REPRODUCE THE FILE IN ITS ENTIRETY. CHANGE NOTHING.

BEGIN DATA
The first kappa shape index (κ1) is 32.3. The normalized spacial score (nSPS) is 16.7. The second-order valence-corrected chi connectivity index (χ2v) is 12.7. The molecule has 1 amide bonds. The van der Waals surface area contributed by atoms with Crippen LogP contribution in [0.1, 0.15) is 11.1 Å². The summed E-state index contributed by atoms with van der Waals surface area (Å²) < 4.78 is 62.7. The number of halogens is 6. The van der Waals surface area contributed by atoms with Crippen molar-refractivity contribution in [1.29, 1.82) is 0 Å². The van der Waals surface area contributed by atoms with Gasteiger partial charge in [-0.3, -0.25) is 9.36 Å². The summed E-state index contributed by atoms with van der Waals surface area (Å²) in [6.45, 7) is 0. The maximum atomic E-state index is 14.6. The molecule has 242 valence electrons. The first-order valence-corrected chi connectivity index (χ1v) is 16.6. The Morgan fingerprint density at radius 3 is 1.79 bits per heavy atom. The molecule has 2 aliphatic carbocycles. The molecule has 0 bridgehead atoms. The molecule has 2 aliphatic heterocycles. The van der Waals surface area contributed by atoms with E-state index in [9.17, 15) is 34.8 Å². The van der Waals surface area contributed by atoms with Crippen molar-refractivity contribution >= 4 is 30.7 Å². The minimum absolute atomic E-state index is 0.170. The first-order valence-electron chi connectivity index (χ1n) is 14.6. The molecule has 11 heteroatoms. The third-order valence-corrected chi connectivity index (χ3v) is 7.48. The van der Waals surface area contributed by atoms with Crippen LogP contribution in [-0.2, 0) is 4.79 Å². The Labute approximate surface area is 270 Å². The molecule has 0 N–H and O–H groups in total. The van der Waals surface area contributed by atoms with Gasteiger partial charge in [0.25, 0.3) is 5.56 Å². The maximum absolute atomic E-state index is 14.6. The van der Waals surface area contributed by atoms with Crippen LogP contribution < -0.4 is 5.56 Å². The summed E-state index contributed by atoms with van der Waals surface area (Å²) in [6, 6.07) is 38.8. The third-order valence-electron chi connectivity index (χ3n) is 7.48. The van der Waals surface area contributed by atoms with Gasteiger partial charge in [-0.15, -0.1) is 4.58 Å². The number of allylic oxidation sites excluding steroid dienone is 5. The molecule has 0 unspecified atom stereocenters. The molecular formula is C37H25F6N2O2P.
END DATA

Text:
The first kappa shape index (κ1) is 32.3. The normalized spacial score (nSPS) is 16.7. The second-order valence-corrected chi connectivity index (χ2v) is 12.7. The molecule has 1 amide bonds. The van der Waals surface area contributed by atoms with Crippen LogP contribution in [0.1, 0.15) is 11.1 Å². The summed E-state index contributed by atoms with van der Waals surface area (Å²) < 4.78 is 62.7. The number of halogens is 6. The van der Waals surface area contributed by atoms with Crippen molar-refractivity contribution in [1.29, 1.82) is 0 Å². The van der Waals surface area contributed by atoms with Gasteiger partial charge in [-0.3, -0.25) is 9.36 Å². The summed E-state index contributed by atoms with van der Waals surface area (Å²) in [6.45, 7) is 0. The maximum atomic E-state index is 14.6. The molecule has 242 valence electrons. The first-order valence-corrected chi connectivity index (χ1v) is 16.6. The Morgan fingerprint density at radius 3 is 1.79 bits per heavy atom. The molecule has 2 aliphatic carbocycles. The molecule has 0 bridgehead atoms. The molecule has 2 aliphatic heterocycles. The van der Waals surface area contributed by atoms with E-state index in [9.17, 15) is 34.8 Å². The van der Waals surface area contributed by atoms with Crippen molar-refractivity contribution >= 4 is 30.7 Å². The minimum absolute atomic E-state index is 0.170. The first-order valence-electron chi connectivity index (χ1n) is 14.6. The molecule has 11 heteroatoms. The third-order valence-corrected chi connectivity index (χ3v) is 7.48. The van der Waals surface area contributed by atoms with Crippen LogP contribution in [-0.2, 0) is 4.79 Å². The Labute approximate surface area is 270 Å². The molecule has 0 N–H and O–H groups in total. The van der Waals surface area contributed by atoms with Gasteiger partial charge in [0.25, 0.3) is 5.56 Å². The maximum absolute atomic E-state index is 14.6. The van der Waals surface area contributed by atoms with Crippen LogP contribution < -0.4 is 5.56 Å². The summed E-state index contributed by atoms with van der Waals surface area (Å²) in [6, 6.07) is 38.8. The third-order valence-electron chi connectivity index (χ3n) is 7.48. The van der Waals surface area contributed by atoms with Gasteiger partial charge in [-0.15, -0.1) is 4.58 Å². The number of allylic oxidation sites excluding steroid dienone is 5. The molecule has 0 unspecified atom stereocenters. The molecular formula is C37H25F6N2O2P.